Plans to purchase Russian equipment are presented as a necessary response to the threat that supposedly comes to Belarus and Russia from NATO and Ukraine: «We must prepare. We have a 1200 km border with Ukraine. Therefore, we will have to close off this perimeter as well.»
Lukashenko’s statement on the purchase of Russian weapons for a billion dollars in the face of a shortage of funds from Belarus, which is under Western sanctions, may indicate that such a deal is a demand of the Kremlin. In this way Russia drives Belarus further into loans and deepens Minsk’s economic dependence. At the same time, the issue of strengthening the military presence of Russia in Belarus is being settled.
The Kremlin is using Lukashenko’s weakness to force him to make the concessions Moscow needs. This brings separate dividends to Putin on the eve of State Duma elections on September 17-19, during which the image of a strong government can be converted into additional voter support.
From the Kremlin’s point of view, Belarus is a part of the Russian defense sphere. Lukashenko clearly understands this: «We and Russia take this western direction very seriously, where we are directly up against NATO troops.»
The Kremlin’s main goal is to militarize Belarus and consolidate its own military presence.
In this way Russia, through Belarus, threatens European countries with military aggression, coming closer to its borders.
The training and combat center of the Air Force and Air Defense Forces in Baranovichi could potentially grow into a full-fledged military base. Its value for the Kremlin would consist primarily in raising the level of military threat to the eastern borders of Europe and Ukraine. The additional deployment of Russian air defense systems in Belarus, along with those already available in the occupied Crimea and on the eastern borders of Ukraine, poses a threat to the Ukrainian military aviation throughout almost the entire airspace over Ukrainian territory.
Russia will also consolidate its military presence in Belarus at the level of technical advisers and specialists.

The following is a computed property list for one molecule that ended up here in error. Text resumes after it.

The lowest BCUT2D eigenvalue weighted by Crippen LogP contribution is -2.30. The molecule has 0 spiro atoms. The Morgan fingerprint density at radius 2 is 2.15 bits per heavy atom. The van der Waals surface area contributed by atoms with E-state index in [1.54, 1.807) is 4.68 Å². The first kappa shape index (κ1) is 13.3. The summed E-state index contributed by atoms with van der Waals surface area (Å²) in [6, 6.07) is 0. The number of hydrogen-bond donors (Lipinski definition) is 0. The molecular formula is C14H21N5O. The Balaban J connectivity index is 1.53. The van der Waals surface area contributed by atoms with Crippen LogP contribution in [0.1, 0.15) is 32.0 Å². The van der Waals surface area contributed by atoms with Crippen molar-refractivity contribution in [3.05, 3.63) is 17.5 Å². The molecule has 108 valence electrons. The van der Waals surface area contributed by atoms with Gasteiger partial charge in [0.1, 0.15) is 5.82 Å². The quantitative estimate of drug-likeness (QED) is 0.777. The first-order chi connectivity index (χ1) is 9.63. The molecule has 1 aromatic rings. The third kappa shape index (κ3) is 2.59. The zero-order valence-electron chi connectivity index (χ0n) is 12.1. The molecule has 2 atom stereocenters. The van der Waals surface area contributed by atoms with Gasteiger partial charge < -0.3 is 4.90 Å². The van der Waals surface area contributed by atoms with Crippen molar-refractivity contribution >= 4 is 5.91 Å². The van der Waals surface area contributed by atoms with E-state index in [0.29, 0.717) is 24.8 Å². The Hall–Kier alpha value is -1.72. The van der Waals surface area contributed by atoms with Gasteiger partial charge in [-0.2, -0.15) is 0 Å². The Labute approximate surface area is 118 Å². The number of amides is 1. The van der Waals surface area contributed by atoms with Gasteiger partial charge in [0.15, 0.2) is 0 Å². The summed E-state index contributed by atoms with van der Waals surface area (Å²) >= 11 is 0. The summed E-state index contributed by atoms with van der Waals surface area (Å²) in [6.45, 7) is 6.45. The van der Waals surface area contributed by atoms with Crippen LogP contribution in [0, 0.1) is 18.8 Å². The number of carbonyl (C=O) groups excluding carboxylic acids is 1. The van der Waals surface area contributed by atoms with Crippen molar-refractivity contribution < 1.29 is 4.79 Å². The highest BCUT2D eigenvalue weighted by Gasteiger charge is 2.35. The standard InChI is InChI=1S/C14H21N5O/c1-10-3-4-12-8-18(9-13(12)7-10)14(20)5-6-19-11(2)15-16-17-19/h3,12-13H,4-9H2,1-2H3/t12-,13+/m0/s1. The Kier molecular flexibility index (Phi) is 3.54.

The Zapad-2021 exercises are now more likely to form an image of a potential threat than develop into a real escalation on the border with NATO countries. At the same time, military experts call the exercise offensive, not defensive. This is evidenced by the widespread involvement of Russian airborne groups, the landings of which took place in the immediate vicinity of the border with Poland.
The Kremlin combines pressure on Belarus with information influence through the pro-Kremlin network of media resources. The agenda that the Kremlin is creating through using Lukashenko does not leave any doubts about the continuation of Russian hybrid aggression.
Moscow is skillfully using Lukashenko as a tool for hybrid attacks. The self-proclaimed dictator’s statements are consistent with Kremlin propaganda narratives. His aggressive rhetoric is used to articulate threats and ultimatums to the West.
Lukashenko is trading in an imaginary threat from the so-called collective West and from Ukraine. The question that arises that has not yet been resolved is how to «sell» the surrender of Belarusian sovereignty to his own people in the face of a total loss of legitimacy.
Russian-Belarusian military exercises open a new front for Europe.
The Kremlin is using the Zapad-2021 exercises to demonstrate a military threat to Europe, forcing them to discuss the reality of military aggression. For this, the demonstration of new models of military equipment in service with the Russian army is also being used.
Strengthening military cooperation between Russia and Belarus poses a threat to both Ukraine and EU countries, primarily Poland and Lithuania. In recent months, it was Belarus that was used for hybrid aggression by migrants against these EU countries. Therefore, it is natural to expect provocations in other areas as well.
In addition, according to the Russian Ministry of Defense, the Russian and Belarusian army units participating in the Zapad-2021 exercises will be fully returned to their places of permanent deployment only by mid-October. Moscow and Minsk will, therefore, be able to keep neighboring countries in suspense for about a month.
What the strengthening of the Russian military presence leads to is well known to Ukraine from the example of Crimea, which Russia also actively militarized before their operation, and which ended with the occupation of the peninsula.
Материал доступен на русском языке: Милитаризация Беларуси: Кремль демонстрирует готовность к войне и использует Лукашенко как инструмент гибридной агрессии